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Tranexamic acid for patients with traumatic brain injury: a randomized, double-blinded, placebo-controlled trial

Surakrant Yutthakasemsunt1*, Warawut Kittiwatanagul1, Parnumas Piyavechvirat1, Bandit Thinkamrop2, Nakornchai Phuenpathom3 and Pisake Lumbiganon4

Author Affiliations

1 Surgical Unit, Khon Kaen hospital, Khon Kaen, Thailand

2 Department of Biostatistics and Demography, Faculty of Public Health, Khon, Kaen University, Khon Kaen, Thailand

3 Department of Surgery, Faculty of Medicine, Prince of Songkla University, Hadyai, Songkla, Thailand

4 Department of Obstetrics and Gynaecology, Faculty of Medicine, Khon Kaen University, Khon Kaen, Thailand

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BMC Emergency Medicine 2013, 13:20  doi:10.1186/1471-227X-13-20

Published: 22 November 2013



Traumatic brain injury (TBI) is commonly accompanied by intracranial bleeding which can worsen after hospital admission. Tranexamic acid (TXA) has been shown to reduce bleeding in elective surgery and there is evidence that short courses of TXA can reduce rebleeding in spontaneous intracranial haemorrhage. We aimed to determine the effectiveness and safety of TXA in preventing progressive intracranial haemorrhage in TBI.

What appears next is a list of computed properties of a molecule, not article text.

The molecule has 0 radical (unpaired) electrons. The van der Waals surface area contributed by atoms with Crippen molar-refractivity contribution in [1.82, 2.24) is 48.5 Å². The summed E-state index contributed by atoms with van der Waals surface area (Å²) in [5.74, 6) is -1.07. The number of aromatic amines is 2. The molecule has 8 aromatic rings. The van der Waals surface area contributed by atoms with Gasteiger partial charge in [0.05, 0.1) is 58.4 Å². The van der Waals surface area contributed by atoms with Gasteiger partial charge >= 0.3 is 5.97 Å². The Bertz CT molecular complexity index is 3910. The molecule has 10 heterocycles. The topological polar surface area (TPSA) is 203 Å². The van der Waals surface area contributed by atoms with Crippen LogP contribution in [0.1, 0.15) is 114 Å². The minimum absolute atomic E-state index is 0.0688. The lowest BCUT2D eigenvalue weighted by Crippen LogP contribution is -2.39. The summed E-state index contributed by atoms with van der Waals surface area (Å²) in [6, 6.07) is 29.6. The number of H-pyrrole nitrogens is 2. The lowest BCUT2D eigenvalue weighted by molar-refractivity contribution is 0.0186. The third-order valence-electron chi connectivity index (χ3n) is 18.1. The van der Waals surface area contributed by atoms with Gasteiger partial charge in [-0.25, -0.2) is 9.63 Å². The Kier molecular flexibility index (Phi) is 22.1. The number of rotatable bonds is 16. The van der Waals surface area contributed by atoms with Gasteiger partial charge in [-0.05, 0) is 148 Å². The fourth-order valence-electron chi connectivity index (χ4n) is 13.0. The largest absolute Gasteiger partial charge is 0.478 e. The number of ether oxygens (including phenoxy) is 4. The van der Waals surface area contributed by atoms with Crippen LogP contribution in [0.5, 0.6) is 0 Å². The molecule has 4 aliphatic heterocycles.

This is a double blinded, placebo controlled randomized trial. We enrolled 238 patients older than 16 years with moderate to severe TBI (post-resuscitation Glasgow Coma Scale (GCS) 4 to 12) who had a computerized tomography (CT) brain scan within eight hours of injury and in whom there was no immediate indication for surgery. We excluded patients if they had a coagulopathy or a serum creatinine over than 2.0 milligrams%. The treatment was a single dose of 2 grams of TXA in addition to other standard treatments. The primary outcome was progressive intracranial haemorrhage (PIH) which was defined as an intracranial haemorrhage seen on the second CT scan that was not seen on the first CT scan, or an intracranial haemorrhage seen on the first scan that had expanded by 25% or more on any dimension (height, length, or width) on the second scan.


Progressive intracranial haemorrhage was present in 21 (18%) of 120 patients allocated to TXA and in 32 (27%) of 118 patients allocated to placebo. The difference was not statistically significant [RR = 0.65 (95% CI 0.40 to 1.05)]. There were no significant difference in the risk of death from all causes in patients allocated to TXA compared with placebo [RR = 0.69 (95% CI 0.35 to 1.39)] and the risk of unfavourable outcome on the Glasgow Outcome Scale [RR = 0.76 (95% CI 0.46 to 1.27)]. There was no evidence of increased risk of thromboembolic events in those patients allocated to TXA.


TXA may reduce PIH in patients with TBI; however, the difference was not statistically significant in this trial. Large clinical trials are needed to confirm and to assess the effect of TXA on death or disability after TBI.

Traumatic brain injury; Adults; Moderately severe TBI; Intracranial haemorrhage; Progressive haemorrhage; Delayed haemorrhage; Expanding haemorrhage; Antifibrinolytic agent; Tranexamic acid; Randomized controlled trial; Human; Placebo